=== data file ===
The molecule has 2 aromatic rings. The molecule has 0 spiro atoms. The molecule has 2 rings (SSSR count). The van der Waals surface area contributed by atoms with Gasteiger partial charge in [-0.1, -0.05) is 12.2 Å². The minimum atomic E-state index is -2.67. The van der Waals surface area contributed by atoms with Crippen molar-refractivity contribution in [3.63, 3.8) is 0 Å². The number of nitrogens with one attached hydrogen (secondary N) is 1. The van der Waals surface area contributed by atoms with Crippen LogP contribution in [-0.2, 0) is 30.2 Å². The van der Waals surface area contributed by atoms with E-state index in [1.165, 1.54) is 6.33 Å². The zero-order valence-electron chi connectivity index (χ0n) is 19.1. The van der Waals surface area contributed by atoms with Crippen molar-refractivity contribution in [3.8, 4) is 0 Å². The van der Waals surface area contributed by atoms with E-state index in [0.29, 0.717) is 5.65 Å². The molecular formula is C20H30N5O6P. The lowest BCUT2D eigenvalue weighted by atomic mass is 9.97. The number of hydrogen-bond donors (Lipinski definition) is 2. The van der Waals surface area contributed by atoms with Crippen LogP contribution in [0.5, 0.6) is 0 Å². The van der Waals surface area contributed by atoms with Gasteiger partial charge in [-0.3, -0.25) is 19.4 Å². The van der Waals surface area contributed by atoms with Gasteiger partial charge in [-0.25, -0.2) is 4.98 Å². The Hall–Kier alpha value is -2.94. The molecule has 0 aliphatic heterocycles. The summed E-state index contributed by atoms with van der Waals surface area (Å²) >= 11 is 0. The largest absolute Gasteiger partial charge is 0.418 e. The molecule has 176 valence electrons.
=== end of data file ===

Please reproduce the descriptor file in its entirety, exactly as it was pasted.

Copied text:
The molecule has 2 aromatic rings. The molecule has 0 spiro atoms. The molecule has 2 rings (SSSR count). The van der Waals surface area contributed by atoms with Gasteiger partial charge in [-0.1, -0.05) is 12.2 Å². The minimum atomic E-state index is -2.67. The van der Waals surface area contributed by atoms with Crippen molar-refractivity contribution in [3.63, 3.8) is 0 Å². The number of nitrogens with one attached hydrogen (secondary N) is 1. The van der Waals surface area contributed by atoms with Crippen LogP contribution in [-0.2, 0) is 30.2 Å². The van der Waals surface area contributed by atoms with E-state index in [1.165, 1.54) is 6.33 Å². The zero-order valence-electron chi connectivity index (χ0n) is 19.1. The van der Waals surface area contributed by atoms with Crippen molar-refractivity contribution in [3.8, 4) is 0 Å². The van der Waals surface area contributed by atoms with E-state index in [0.29, 0.717) is 5.65 Å². The molecular formula is C20H30N5O6P. The lowest BCUT2D eigenvalue weighted by atomic mass is 9.97. The number of hydrogen-bond donors (Lipinski definition) is 2. The van der Waals surface area contributed by atoms with Crippen LogP contribution in [0.5, 0.6) is 0 Å². The van der Waals surface area contributed by atoms with Gasteiger partial charge in [-0.3, -0.25) is 19.4 Å². The van der Waals surface area contributed by atoms with Gasteiger partial charge in [-0.25, -0.2) is 4.98 Å². The Hall–Kier alpha value is -2.94. The molecule has 0 aliphatic heterocycles. The summed E-state index contributed by atoms with van der Waals surface area (Å²) >= 11 is 0. The largest absolute Gasteiger partial charge is 0.418 e. The molecule has 176 valence electrons.